It’s really interesting. Just out of curiosity as well, do you have a physical knowledge base like binders or things like that, or do you have a resource, like a searchable resource, that is in the cloud or something like that? Where is all that knowledge held so it can be accessed by your team?

Yeah, that is a great question. The knowledge part, we have either a Google doc that’s shared in the cloud and that’s continuously updated and managed because that’s an important part of it. When we make changes to things, we want to make sure it’s staying updated. FruitStand for example has an internal and external customer-facing knowledge base. We either have it for our internal customers, our team, or we have it for our actual people who are ordering the product, that can go to it and search from our website. There’s kind of different management pieces that are going on and for FruitStand, because the knowledge base is built through our kind of ticketing platform, for management-wise, I always love to kind of empower agents.

The customer service agent who helps with frontline support at FruitStand, he’s also in the weeds with making sure that stays updated. He’s really getting in there. There’s one team member. He basically can dig in there and keep that updated and that gives him responsibility and additional knowledge around, “Here’s where this isn’t correct. We need this.” Sometimes he’ll pass it to me. “We need to update this phrase or whatever, how are we going to do it?” I like kind of delegating those types of tasks as well, to make sure that things stay updated because that’s the hardest part with the knowledge management, right? We could write it all day, whether it’s on the Google doc that’s shared in the cloud or whatever, but someone needs to make sure it stays updated or it gets dusty.

Further Reading: Why You Need to Finally Kill your Knowledge Base

You seem to wear so many different hats. It’s mind-boggling. I can’t even imagine how you’re carving out time to talk to us today, but I really appreciate it.

Like you were just saying, you’re currently in the, well, you didn’t actually touch on this, but I’m going to let our listeners know, you are currently in the process of building a customer service department from scratch for two different organizations. You are also in the unique position of being a manager of a small customer service team, but also you yourself are an active agent that is helping individuals with customer service. What have you found to be the biggest challenges of building a customer service department for an organization that didn’t previously have one?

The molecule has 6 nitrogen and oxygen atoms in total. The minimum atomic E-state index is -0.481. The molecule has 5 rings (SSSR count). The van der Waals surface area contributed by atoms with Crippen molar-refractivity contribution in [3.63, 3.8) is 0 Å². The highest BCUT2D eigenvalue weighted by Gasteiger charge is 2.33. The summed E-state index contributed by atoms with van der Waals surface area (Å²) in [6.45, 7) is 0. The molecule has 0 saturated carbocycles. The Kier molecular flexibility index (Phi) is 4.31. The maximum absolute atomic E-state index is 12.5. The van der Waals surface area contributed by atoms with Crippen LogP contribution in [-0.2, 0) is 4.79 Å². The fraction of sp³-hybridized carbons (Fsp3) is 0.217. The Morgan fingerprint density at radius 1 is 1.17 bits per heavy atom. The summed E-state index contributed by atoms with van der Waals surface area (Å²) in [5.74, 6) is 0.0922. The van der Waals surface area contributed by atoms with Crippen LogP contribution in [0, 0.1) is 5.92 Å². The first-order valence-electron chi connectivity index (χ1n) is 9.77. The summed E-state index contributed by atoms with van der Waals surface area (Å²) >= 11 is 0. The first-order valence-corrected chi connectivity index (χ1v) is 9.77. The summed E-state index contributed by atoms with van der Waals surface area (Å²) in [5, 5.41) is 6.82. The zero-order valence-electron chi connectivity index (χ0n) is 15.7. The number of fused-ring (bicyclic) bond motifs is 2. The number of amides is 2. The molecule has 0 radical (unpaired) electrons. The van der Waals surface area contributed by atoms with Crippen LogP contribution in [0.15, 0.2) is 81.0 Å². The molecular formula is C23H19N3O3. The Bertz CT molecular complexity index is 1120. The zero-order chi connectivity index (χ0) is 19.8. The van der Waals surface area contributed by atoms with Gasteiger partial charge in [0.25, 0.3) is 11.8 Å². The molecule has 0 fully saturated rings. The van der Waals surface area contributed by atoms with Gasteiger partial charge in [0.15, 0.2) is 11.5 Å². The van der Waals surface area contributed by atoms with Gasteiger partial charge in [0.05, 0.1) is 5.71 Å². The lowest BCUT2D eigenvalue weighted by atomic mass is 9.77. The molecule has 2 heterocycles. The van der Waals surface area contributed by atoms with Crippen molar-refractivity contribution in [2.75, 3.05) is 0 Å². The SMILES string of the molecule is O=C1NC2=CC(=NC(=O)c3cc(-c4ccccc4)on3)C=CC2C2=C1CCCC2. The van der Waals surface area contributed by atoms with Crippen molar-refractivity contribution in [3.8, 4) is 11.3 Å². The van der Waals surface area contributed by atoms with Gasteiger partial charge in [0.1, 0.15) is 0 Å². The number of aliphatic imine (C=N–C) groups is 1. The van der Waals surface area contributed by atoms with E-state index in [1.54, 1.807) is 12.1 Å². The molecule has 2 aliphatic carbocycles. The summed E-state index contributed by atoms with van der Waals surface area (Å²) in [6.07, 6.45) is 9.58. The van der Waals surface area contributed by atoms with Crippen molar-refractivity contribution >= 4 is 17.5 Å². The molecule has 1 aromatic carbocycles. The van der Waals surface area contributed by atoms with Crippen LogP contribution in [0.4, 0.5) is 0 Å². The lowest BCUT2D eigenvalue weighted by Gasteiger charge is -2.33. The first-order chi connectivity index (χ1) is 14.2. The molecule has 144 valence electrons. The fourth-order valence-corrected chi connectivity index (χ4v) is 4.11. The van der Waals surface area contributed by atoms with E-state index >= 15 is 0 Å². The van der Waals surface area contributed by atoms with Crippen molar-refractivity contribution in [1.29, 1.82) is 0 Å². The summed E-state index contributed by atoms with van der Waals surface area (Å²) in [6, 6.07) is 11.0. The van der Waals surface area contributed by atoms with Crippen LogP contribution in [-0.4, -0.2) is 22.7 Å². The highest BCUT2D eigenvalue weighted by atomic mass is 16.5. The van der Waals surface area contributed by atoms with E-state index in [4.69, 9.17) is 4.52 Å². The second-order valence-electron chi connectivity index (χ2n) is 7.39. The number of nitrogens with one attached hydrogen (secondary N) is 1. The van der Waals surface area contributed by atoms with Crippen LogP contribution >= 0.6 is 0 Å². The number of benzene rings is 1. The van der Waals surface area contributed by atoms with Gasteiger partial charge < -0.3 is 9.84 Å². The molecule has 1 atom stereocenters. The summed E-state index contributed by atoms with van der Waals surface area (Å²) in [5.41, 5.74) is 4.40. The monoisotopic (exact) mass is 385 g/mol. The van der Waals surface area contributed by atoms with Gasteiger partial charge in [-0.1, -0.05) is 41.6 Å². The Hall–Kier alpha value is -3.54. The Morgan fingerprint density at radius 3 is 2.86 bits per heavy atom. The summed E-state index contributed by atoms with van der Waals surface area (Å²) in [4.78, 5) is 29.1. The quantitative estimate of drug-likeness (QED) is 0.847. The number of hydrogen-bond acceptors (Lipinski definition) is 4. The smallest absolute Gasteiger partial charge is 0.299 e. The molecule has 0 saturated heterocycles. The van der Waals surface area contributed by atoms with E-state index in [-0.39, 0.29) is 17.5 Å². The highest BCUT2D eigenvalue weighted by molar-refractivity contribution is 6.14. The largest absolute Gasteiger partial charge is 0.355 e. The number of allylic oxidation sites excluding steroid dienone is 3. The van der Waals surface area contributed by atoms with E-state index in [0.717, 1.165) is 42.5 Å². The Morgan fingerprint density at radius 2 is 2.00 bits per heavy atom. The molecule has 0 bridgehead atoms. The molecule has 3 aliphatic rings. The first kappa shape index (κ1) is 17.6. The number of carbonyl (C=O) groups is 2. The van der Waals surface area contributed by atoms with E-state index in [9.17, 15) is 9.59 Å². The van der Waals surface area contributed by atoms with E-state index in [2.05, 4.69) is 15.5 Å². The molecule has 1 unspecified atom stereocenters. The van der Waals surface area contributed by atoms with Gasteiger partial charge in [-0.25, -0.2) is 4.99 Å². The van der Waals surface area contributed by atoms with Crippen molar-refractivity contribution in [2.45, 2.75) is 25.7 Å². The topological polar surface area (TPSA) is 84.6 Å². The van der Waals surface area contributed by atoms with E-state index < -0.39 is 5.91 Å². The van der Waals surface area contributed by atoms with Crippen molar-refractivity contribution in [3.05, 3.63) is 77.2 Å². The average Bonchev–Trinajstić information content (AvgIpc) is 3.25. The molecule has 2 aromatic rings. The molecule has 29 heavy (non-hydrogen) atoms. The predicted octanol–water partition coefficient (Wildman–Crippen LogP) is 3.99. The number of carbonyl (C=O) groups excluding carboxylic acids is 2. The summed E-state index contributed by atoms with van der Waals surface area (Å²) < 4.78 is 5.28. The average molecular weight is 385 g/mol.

There’s a lot of challenges. I think some of them are companywide and some of them are maybe even just knowledge in myself. I’ll kind of touch on both of those. Sometimes when we’re introducing something new or anything, change can be challenging for anyone. For some parts of the organization, it might not be seen as necessarily a high priority, which is fine. There’s nothing wrong with that. It might just not be the right time, but sometimes that can be challenging. There’s always budget constraints. There’s always platform service tools that we decide to use.

Then there’s always change management, kind of looping back to that, not necessarily knowledge-based related. If there’s a change to the website and it’s not communicated back to the customer service team or to me in this case, and I don’t know it, then I can’t communicate properly with customers. Kind of building these communication channels where they never existed before. I’ve seen so much benefit from doing that. There are so many team members that are really open and like, “This hadn’t been here, I didn’t know where to tell these updates. Now I have a path for that.” While it can be a little bit of some growing pains, which is normal and natural, it can definitely be a beautiful thing to see it kind of come to life.

Also, kind of on my part, there might be times where there’s something that needs to be built that I’ve never done. I really lean on the customer service community, which you mentioned how I even have time to do this, part of the reason why I love taking time is because I know I’m always looking for podcasts and articles to see what someone else has done in their career. That helps me in those moments where I have no idea what’s going on. It really is just about learning and trying things. Sometimes I’m like, “I’m just going to press that button and see what happens,” or, “I’m going to send this email and say it this way and hopefully that works out well.” It’s really just about trying. No matter across the board, whether you’re working with internal customers and other people on your team or the external customers, just trying things and seeing what happens. Sometimes it’s just crossing your fingers and hoping for the best.

Well, you’ve been working in the industry for so long and have learned so much. I’m sure that that past experience comes in handy so much. It’s kind of this great opportunity, you’ve seen what’s worked and what hasn’t worked and now you get to apply all that and create almost this perfect team in your mind because you’re starting from scratch. That’s a really cool opportunity, it feels like that you have.

Thanks. It’s fun. It’s definitely fun.